Leading up to the CCPA’s effective date, two important amendments were passed which partially excluded employee information and business-to-business (B2B) information from the stringent coverage of the CCPA. The California Legislature recently passed a bill to extend these provisions another year.
Last month, the Office of the Attorney General of California released a second set of modifications to the proposed regulations for the California Consumer Privacy Act (CCPA).
The CCPA, which includes various protections against the collection and disclosure of consumers’ personal information, was signed into law in June 2018.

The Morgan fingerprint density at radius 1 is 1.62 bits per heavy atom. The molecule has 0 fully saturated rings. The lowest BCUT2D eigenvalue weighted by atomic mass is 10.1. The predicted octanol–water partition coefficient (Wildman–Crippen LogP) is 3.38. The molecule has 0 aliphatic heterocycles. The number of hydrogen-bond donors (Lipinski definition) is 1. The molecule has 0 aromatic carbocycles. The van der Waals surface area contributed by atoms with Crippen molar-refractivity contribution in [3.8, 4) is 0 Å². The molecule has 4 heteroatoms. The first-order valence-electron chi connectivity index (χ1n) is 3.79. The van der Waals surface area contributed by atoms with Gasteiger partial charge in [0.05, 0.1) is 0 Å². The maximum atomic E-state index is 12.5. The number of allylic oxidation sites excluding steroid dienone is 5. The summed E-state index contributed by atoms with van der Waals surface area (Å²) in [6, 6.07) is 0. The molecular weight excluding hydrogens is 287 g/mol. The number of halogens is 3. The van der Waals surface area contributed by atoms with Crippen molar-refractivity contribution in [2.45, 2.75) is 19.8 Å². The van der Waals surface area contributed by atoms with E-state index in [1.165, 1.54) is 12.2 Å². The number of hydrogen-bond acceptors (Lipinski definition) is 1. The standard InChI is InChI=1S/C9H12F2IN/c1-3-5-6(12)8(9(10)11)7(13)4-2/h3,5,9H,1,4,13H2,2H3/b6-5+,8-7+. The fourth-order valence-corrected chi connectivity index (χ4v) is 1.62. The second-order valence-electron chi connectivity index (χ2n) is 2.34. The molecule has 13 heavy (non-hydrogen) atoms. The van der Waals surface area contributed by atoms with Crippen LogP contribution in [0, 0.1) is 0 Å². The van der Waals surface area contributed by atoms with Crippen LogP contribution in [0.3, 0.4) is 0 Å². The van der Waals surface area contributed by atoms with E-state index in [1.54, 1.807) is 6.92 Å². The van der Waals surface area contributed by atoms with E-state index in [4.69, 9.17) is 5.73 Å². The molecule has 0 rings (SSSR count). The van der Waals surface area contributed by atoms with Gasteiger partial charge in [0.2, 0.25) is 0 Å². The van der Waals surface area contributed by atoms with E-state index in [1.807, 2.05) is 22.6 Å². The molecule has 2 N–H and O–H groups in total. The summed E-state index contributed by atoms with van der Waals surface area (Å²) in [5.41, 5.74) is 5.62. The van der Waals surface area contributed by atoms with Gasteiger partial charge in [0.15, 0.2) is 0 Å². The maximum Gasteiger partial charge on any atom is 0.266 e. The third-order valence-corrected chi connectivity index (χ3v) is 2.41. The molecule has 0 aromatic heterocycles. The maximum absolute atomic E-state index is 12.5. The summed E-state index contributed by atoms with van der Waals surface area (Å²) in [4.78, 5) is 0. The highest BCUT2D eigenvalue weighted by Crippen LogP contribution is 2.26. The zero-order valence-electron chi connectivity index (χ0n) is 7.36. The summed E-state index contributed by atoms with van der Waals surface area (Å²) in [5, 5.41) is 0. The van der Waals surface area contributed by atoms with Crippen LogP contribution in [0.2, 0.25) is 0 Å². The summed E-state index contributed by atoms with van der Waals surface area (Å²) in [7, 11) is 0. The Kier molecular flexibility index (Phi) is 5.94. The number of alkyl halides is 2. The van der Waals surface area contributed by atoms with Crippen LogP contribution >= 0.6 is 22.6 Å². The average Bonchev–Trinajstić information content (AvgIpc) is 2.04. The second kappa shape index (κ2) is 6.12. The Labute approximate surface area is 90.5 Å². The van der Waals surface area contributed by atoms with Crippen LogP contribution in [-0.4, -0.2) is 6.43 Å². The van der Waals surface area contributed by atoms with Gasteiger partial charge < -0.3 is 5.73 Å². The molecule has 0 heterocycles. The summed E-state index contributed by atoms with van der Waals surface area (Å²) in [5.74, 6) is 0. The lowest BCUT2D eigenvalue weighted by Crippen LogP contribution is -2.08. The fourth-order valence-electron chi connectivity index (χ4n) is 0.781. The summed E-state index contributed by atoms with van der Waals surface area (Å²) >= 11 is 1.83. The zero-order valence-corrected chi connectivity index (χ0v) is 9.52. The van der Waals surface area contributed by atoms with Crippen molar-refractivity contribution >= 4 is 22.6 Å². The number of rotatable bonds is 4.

The Electronic Frontier Foundation (“EFF”) and the American Civil Liberties Union (“ACLU”) have ended six years of litigation with the Los Angeles County Sheriff’s Department and the Los Angeles Police Department over the automated collection of license plate data.
New York has drafted a proposed law that, in some instances, goes well beyond the protections afforded by the CCPA. Sponsored by Kevin Thomas, the NY Privacy Act gives New York residents more control over their data than any other state and funds a new office of privacy and data protection.
An amendment seeking to expand the CCPA's private right of action and remove the thirty-day cure period did not receive a vote in the Senate Appropriations Committee, effectively blocking the bill.
The California Assembly Privacy and Consumer Protection Committee has passed bills amending the ambiguous law.